By Ishika Mookerjee / 24 Mar, 2017
Rebates on bond sale in private banks will fade, according to the president of Singapore’s Association of Independent Asset Managers (AIAM), who believes the advisory model will remain pertinent in Asia.
Speaking to Citywire Asia, Steve Knabl said: ‘The rebates model will slowly reduce, and possibly disappear, because people are realising that’s not the way to go.
‘The regulators here will put restrictions on it, if they don’t abolish it completely.’
Starting March 31, private banks in Singapore will have to start disclosing quantifiable benefits such as rebates and retrocessions to clients. For discretionary portfolio services, entities will be expected to adjust the management or advisory fees according to retrocessions, or rebate the retrocessions to clients.
They are also expected to set out a maximum and minimum dollar amount or percentage range for all applicable fees, charges and quantifiable benefits, with full disclosure.
‘For transactions where a covered person or entity receives rebates for the sale or distribution of primary issuance of bonds, it should specifically disclose such benefits to the client prior to or at the point of sale,’ the private banking code of conduct of the Association of Banks in Singapore noted.
Moreover, Knabl believes the push for discretionary portfolio management by private banks will only go so far.
‘Advisory is here to stay, and more and more EAMs are advising clients to pay fees so advice is not brokerage-driven and stays independent. DPM will never be 90%-100% in Asia because of the nature of wealthy clients here.’
For EAMs in Singapore, the advisory fee ranges from 25-75 bps of the AUM. The performance fee is usually about 10% above a hurdle, said Knabl.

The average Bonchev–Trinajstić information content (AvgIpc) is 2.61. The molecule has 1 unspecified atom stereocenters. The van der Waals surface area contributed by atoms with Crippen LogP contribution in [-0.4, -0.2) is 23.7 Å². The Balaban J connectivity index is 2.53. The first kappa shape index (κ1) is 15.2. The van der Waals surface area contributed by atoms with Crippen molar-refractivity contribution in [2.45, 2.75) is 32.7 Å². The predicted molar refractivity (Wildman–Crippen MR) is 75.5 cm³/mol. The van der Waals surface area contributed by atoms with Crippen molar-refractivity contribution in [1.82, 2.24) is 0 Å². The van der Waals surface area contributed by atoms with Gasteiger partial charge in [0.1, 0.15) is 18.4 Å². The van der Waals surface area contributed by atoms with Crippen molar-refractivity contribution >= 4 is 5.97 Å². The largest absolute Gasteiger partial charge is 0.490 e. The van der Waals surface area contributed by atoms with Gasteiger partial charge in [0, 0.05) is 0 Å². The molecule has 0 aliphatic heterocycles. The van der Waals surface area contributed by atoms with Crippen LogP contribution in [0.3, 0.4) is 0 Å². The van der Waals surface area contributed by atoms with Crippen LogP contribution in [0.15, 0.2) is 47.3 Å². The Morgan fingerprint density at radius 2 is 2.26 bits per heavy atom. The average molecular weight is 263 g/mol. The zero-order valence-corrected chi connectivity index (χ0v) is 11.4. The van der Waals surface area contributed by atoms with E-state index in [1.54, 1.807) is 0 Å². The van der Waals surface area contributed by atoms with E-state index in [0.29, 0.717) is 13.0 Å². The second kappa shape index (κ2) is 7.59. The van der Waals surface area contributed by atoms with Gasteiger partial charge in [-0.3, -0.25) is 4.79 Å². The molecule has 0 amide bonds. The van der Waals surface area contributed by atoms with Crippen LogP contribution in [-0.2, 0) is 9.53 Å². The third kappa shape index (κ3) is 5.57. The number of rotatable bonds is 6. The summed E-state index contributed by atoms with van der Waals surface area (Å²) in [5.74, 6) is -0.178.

AIAM was established in 2011 by five founding members – AL Wealth Partners, Crossinvest, HP Wealth Management, Finaport and Swiss-Asia Financial Services.
It has over 60 ordinary (EAMs) and associate (service providers) members in Singapore.
Working with private banks
While most private banks in the city-state have robust services, especially the ones with EAM desks, there is one area where there is want for improvement, according to Knabl.
‘Private banks need to turn up their knowledge by a notch when speaking to EAMs,’ he said.
‘So if I, as a seasoned private banker, speak to someone in a private bank, I want them to know exactly what I’m talking about rather than having to explain everything.’
However, Knabl is impressed with Swiss banks and Singapore private banks when it comes to servicing EAMs.
‘Bank of Singapore and UOB Private Bank have decided to build out teams to service EAMs. If I were to speculate, I think BOS is going to be extremely active in this space in the coming years.
‘DBS has taken on teams from Societe Generale. They have a commitment to build it out but they are not extremely active for now. DBS is a serious player and we want to work with them as well,’ he said.
AIAM Singapore is also working closely with private banks for organising thought leadership sessions and holding training workshops.
‘Vontobel, Pictet, Credit Suisse, Deutsche Bank, Lombard Odier, LGT, and hopefully some other local banks in the near future, are willing to partner up with us,’ he said.